Annotated Bibliography of Resources for Educational Reform, Coherent Teaching Practice, and Improved Student Learning
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Gallas, K. (1994). The languages of learning: How children talk, write, dance, draw, and sing their understanding of the world. New York: Teachers College Press.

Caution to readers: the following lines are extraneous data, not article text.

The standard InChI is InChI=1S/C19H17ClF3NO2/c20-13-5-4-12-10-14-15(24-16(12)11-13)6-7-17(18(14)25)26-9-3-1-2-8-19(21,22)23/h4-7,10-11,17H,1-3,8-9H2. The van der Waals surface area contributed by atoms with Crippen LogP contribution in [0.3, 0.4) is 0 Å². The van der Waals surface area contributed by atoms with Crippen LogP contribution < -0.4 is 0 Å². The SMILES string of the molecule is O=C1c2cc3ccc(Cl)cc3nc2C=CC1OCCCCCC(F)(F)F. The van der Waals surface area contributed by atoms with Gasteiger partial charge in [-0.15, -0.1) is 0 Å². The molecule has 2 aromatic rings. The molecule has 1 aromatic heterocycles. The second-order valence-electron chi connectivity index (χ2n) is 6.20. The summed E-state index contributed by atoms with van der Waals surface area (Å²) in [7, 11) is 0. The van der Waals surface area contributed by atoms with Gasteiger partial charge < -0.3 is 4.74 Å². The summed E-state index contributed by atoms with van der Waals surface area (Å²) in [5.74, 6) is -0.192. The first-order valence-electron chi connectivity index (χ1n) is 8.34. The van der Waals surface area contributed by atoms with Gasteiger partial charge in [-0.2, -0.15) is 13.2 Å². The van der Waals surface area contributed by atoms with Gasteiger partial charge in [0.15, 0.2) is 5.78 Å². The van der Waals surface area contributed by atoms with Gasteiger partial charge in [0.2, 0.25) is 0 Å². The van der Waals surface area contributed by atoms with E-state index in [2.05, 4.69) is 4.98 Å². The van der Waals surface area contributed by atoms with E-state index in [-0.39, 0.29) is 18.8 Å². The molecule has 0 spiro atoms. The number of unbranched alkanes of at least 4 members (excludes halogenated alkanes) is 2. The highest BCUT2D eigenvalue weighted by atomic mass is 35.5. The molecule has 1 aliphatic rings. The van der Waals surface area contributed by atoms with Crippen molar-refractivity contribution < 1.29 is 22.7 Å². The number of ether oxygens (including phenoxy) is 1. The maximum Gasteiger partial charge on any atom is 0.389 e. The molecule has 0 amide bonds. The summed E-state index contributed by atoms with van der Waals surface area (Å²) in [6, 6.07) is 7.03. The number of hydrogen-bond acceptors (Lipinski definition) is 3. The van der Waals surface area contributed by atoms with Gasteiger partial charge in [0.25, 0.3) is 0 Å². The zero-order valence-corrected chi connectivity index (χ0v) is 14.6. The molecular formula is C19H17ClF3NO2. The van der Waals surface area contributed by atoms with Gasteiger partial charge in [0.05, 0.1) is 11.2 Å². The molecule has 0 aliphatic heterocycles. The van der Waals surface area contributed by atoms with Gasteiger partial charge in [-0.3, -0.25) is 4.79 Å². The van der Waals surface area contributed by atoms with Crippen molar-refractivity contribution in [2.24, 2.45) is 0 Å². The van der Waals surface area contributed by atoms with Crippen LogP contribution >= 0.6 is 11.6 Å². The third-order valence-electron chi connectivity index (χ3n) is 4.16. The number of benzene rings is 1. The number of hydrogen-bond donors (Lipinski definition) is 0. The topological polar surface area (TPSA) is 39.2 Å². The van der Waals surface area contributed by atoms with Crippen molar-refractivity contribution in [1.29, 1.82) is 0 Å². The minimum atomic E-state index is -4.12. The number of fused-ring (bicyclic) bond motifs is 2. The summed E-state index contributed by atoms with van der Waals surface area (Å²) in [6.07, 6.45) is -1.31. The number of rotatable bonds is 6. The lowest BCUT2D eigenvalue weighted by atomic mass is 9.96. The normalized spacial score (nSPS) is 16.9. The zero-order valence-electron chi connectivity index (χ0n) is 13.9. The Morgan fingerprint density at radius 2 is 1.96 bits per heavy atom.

First-grade teacher and researcher, Karen Gallas watches children, collects their artwork and notes, listens to their conversations, and talks with them. In this book, she uses narrative to explore how young children communicate their knowledge of the world and the ways in which that understanding can transform teaching practice. Narrative, for Gallas, includes all forms of communication, so the book includes children's art as an important part of the stories she tells of children learning. Through these stories, she shows how children can be encouraged to interpret language freely and use that potential to expand and develop as learners. She tells stories of a homeless child, of an immigrant child, and of a typical bad boy. In each, the focus is on the particular child and that child's learning, and on the understandings that emerge from relationships within a classroom. She tells stories about learning science, about how children talked and wrote about science, and about the complexities of the language and the stories they used to understand the world of science. She tells stories about art as a means of enabling children to think about new knowledge in more complex and meaningful ways. And finally, woven through the book is the story of a teacher-researcher. She concludes by offering four aspects of the languages of learning that must be paid attention to in order to best serve children: valuing silence, using language self-consciously, contextualizing language, and exploring multiple texts.
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